Tips and Traps With Electronic Presentation Tools

Tom Worthington FACS

Visiting Fellow, Department of Computer Science, Australian National University, Canberra

For: Computing 1900 Students, The Australian National University
Version 1.0 5 April 2000:


These are some tips and traps when using electronic presentation tools. This was written for the Comp 1900 students learning to use Microsoft Power Point for scientific presentations. However, they can be applied to other presentation tools and for web pages used to prepare on-screen electronic presentations, overhead transparencies and slides. This is illustrated with examples from personal experience.

Check You Have Rights to the Content

Before using any text, image, or other material, check that you have the right to use it. There are complex laws and social rules about how much of someone's work you can reproduce in a presentation. However, ignorance is no defence. Check that you are not infringing copyright or other laws, or the customs of academic discourse when using material.

Two examples of how you can get caught:

Use a Template

Finding readable and pleasing colours, lettering, layout and backgrounds is a complex task and calls for some aesthetic skill. Beginners should start by using a provided template, from your organisation or supplied with the presentation package. Resist the temptation to change the scheme for just one slide. Don't make the text smaller; it was designed large to be readable on a screen.

Check the target system is compatible

If using electronic display, check that the hardware and software used is compatible with the presentation you prepared:

Many presentations are delayed while the presenter tries to get the slides to display correctly on the meeting room equipment. On occasions I have seen months of preparation ruined because the colours, resolution, disk or processor were not compatible.

How will you get it there?

Usually the presentation has to be transported from the system it was composed on, to the system to be printed or displayed from. Check that the presentation is not too big to transport. Less than a Mbyte is good. Less than 100Kbytes is better. Check the transport medium is compatible with the target:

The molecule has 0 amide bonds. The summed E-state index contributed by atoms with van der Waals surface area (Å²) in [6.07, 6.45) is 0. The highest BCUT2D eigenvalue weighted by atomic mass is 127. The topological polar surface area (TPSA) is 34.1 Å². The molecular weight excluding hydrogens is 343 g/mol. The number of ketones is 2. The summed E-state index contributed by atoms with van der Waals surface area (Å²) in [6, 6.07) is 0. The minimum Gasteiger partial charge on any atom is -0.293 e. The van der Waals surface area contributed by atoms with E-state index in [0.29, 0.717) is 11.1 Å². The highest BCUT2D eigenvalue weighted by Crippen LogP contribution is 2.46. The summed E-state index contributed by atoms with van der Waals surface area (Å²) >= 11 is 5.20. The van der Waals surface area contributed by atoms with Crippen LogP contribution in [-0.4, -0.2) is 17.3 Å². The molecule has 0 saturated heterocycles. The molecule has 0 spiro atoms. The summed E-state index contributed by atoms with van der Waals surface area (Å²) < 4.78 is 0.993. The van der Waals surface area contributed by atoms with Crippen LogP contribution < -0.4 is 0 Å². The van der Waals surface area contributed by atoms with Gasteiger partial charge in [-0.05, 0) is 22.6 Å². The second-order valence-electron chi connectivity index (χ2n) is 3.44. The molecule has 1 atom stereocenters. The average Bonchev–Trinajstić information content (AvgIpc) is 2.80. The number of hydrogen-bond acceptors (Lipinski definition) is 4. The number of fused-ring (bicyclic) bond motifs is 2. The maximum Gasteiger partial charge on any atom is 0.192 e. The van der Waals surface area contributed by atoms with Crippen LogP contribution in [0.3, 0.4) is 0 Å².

Shrink the pictures

Photographs and diagrams are the biggest cause of bloat in presentations. About 5Kbytes per slide will be used by the text, the rest is images, sound and video.

To make a presentation smaller, first find the biggest image in it. Check that the image is displayed full size, not shrunk to fit. If not, then use a graphics package to make a small copy of the image. For photographs, try using a higher level of compression.

In 1997 I received at the Defence Department an e-mailed briefing from the flag ship of the US 7th Fleet. This document was several Mbytes and had been segmented in transit from the ship at sea into several e-mail messages. When the segments were reassembled the presentation turned out to have a few large photographs of military equipment in it. When these photos were reduced to an appropriate size, the presentation was less than one Mbyte.

Squash the text

A very safe and quick way to prepare a presentation is from an existing electronic document, such as a conference paper or web site. Often the document can be simply copied and pasted into the presentation tool. You may have to convert the document in a compatible format (such as RTF) before copying.

After copying, convert each major heading in the document to a slide title. Convert minor headings to bullet points on the slide. Delete the body text of the document, until it all fits on the slides. Add graphics from the original as appropriate.

Add a reference from the end of the presentation back to the source document. This can be a hypertext link for electronic presentations.

Check with someone

Before making your presentation test it on a limited audience. However carefully prepared, mistakes will remain. It is better to find these on a dry run than the big day.

Put it online

As well as being presented live, electronic presentations can be placed on and internal web server or on the Internet for downloading. This can be done before or after a live presentation. The presentation should be linked from a web page which describes it, so that it can be found. But check your organisation rules, before putting material online

Further Information

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Tips and Traps With Electronic Presentation Tools by Tom Worthington is licensed under a Creative Commons Attribution-NonCommercial-ShareAlike 2.5 License.